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Tuesday October 16, Beaufort!

We made the anchorage a lot quicker than plan with a favorable tide most of the day.  Our anchorage was well south of the traditional area just outside the city marina because there are so many private mooring balls.  We got in around 4 pm and made our phone calls then dinghied in to get a little walk around Main Street and  have a light dinner at Luther’s.  We also went pretty light on the drinks since we over-indulged a little at last night’s stop in Whiteside Creek.  That’s also a day that we missed an entire report.  I’ll see if I can get that up to day later today.

The  houses along the waterway were spectacular as were the first sights of Spanish Moss indicating we were well south now.  But the most spectacular sights were the dolphins near almost every inlet.  There were the smaller black variety and quite a few pods of the larger grey, very playful type.  They seemed to enjoy getting right along side the boat and keeping up with us to take a good look at the boat when they surfaced for air.  I got some video and I’ll try to add it later today also.

Readings:

Port Tank: 181/2″

Stbd Tank: 21″

Engine Hours: 4485.8

Sunday October 14, evening report

Sorry about the delayed report, no internet again  at Osprey Marina yesterday.  Osprey is at mile marker 373 and so we made another 80 mile day.  It was a relatively easy run with only a couple of bridges and a lot of spectacular homes along the  water.  I’ll add the photo’s later on when we get better internet.  We pulled in a little after 4 pm, after I made a slight navigation error by confusing an open railroad bridge with the Socastee bridge… it was pretty obvious right after I called the marina on the radio to let them know we wouldn’t need them to stay open late.  Things just didn’t looke like they should have on the chart but there are very few markers in this area so a quick check at our latitude fix proved my error up fairly fast.  So I made the embarrassing call back to the marina that I’d be a little later than my previous call.  The radio operator was very gracious and didn’t ask what had happened.  Entering Osprey is a little like turning the boat into a narrow creek with large trees on both sides.  It shows on the chart as an oxbow but I couldn’t find another entrance.  The marina holds a lot of boats in a very small super well-protected cove which also means it’s very tight.  We stopped at the fuel dock and our friend Larry of Larry and Margie from Tarpon Bay were there to greet and help with lines.  After taking on 155 gal and getting into a slip Larry indicated there was a great Italian restaurant close by that would provide transportation.  So we all had a great meal together with some very nice Chianti.  We also got a tour of their boat, wow!  That Hampton is more like a luxury yeacht than a trawler.  Two ice machines!!!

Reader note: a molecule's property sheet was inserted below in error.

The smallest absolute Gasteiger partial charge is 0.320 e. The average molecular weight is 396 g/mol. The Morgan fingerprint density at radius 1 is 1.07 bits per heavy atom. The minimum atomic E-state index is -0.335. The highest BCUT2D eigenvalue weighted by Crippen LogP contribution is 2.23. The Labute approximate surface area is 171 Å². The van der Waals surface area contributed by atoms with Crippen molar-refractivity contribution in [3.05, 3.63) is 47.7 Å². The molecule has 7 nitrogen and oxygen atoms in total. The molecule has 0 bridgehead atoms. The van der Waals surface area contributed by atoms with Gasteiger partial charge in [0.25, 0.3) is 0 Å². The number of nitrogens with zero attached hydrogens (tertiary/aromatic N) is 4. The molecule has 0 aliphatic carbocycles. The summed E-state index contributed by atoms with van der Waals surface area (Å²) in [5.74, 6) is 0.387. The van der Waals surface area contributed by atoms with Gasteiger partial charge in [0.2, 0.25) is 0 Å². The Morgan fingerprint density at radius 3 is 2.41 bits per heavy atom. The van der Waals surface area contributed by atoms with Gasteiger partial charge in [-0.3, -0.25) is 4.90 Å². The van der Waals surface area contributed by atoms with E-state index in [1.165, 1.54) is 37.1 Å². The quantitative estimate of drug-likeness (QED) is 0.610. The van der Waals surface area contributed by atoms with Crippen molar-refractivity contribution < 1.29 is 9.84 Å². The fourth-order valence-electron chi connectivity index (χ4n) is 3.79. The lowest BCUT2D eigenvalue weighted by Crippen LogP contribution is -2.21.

Osprey has very helpful staff and superb prices, $.30 cheaper diesel than anybody around.  The facilities are clean and functional but fancy and the restroom/shower only had room for one at a time which was kind of surprising for a place that had at lest 50 boats.

Seaweed continues to operate very well although the bow thruster is not working.  The battery seems to have discharged and is not charging.  Larry suspects the battery is bad.  But so far we’re able to dock as needed without the thruster just using the reverse port pull.  Only other thing we’ve noticed is this morning departing Osprey the port navigation light was out.  We’ll try to fix this to night or at Thunderbolt if we can’t find a bulb.  Our fine stretch of great weather will end tomorrow as a strong front passes through bringing thunderstorms and low 50 degree weather.  Luckily for me, the cold weather wimp, the genset and heaters work great on this boat.

I’ll add the photo’s later.

Chris

Boat Readings (before loading fuel)

Port tank: 13.5″

Stbd tank: 17″

After loading 155 gal we were 24.5′+ on each tank

Engine Hours:4467.6